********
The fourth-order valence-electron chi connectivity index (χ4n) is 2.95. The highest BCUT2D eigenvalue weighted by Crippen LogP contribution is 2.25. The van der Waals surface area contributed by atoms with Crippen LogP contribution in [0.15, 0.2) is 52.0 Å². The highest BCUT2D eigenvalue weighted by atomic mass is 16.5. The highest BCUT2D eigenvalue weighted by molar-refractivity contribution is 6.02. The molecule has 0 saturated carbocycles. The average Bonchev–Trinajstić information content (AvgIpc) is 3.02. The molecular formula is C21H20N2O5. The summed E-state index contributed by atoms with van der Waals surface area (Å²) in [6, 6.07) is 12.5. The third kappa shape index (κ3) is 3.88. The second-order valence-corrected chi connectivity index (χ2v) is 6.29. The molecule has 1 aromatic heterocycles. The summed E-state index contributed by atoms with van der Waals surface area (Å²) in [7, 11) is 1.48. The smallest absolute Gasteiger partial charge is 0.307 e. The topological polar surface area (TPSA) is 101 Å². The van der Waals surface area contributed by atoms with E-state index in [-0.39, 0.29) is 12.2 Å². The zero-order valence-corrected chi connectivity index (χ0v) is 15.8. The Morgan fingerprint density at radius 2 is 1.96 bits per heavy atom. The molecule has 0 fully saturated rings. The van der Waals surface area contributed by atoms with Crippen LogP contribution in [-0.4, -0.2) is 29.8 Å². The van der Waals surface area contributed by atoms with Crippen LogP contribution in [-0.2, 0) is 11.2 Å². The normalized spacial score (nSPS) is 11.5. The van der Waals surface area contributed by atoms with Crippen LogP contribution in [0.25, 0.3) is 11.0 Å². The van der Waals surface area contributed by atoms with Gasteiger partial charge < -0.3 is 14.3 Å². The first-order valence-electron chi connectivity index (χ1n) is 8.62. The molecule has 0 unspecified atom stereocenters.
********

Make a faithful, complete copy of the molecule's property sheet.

The fourth-order valence-electron chi connectivity index (χ4n) is 2.95. The highest BCUT2D eigenvalue weighted by Crippen LogP contribution is 2.25. The van der Waals surface area contributed by atoms with Crippen LogP contribution in [0.15, 0.2) is 52.0 Å². The highest BCUT2D eigenvalue weighted by atomic mass is 16.5. The highest BCUT2D eigenvalue weighted by molar-refractivity contribution is 6.02. The molecule has 0 saturated carbocycles. The average Bonchev–Trinajstić information content (AvgIpc) is 3.02. The molecular formula is C21H20N2O5. The summed E-state index contributed by atoms with van der Waals surface area (Å²) in [6, 6.07) is 12.5. The third kappa shape index (κ3) is 3.88. The second-order valence-corrected chi connectivity index (χ2v) is 6.29. The molecule has 1 aromatic heterocycles. The summed E-state index contributed by atoms with van der Waals surface area (Å²) in [7, 11) is 1.48. The smallest absolute Gasteiger partial charge is 0.307 e. The topological polar surface area (TPSA) is 101 Å². The van der Waals surface area contributed by atoms with E-state index in [-0.39, 0.29) is 12.2 Å². The zero-order valence-corrected chi connectivity index (χ0v) is 15.8. The Morgan fingerprint density at radius 2 is 1.96 bits per heavy atom. The molecule has 0 fully saturated rings. The van der Waals surface area contributed by atoms with Crippen LogP contribution in [-0.4, -0.2) is 29.8 Å². The van der Waals surface area contributed by atoms with Crippen LogP contribution in [-0.2, 0) is 11.2 Å². The normalized spacial score (nSPS) is 11.5. The van der Waals surface area contributed by atoms with Crippen LogP contribution in [0.25, 0.3) is 11.0 Å². The van der Waals surface area contributed by atoms with Gasteiger partial charge < -0.3 is 14.3 Å². The first-order valence-electron chi connectivity index (χ1n) is 8.62. The molecule has 0 unspecified atom stereocenters.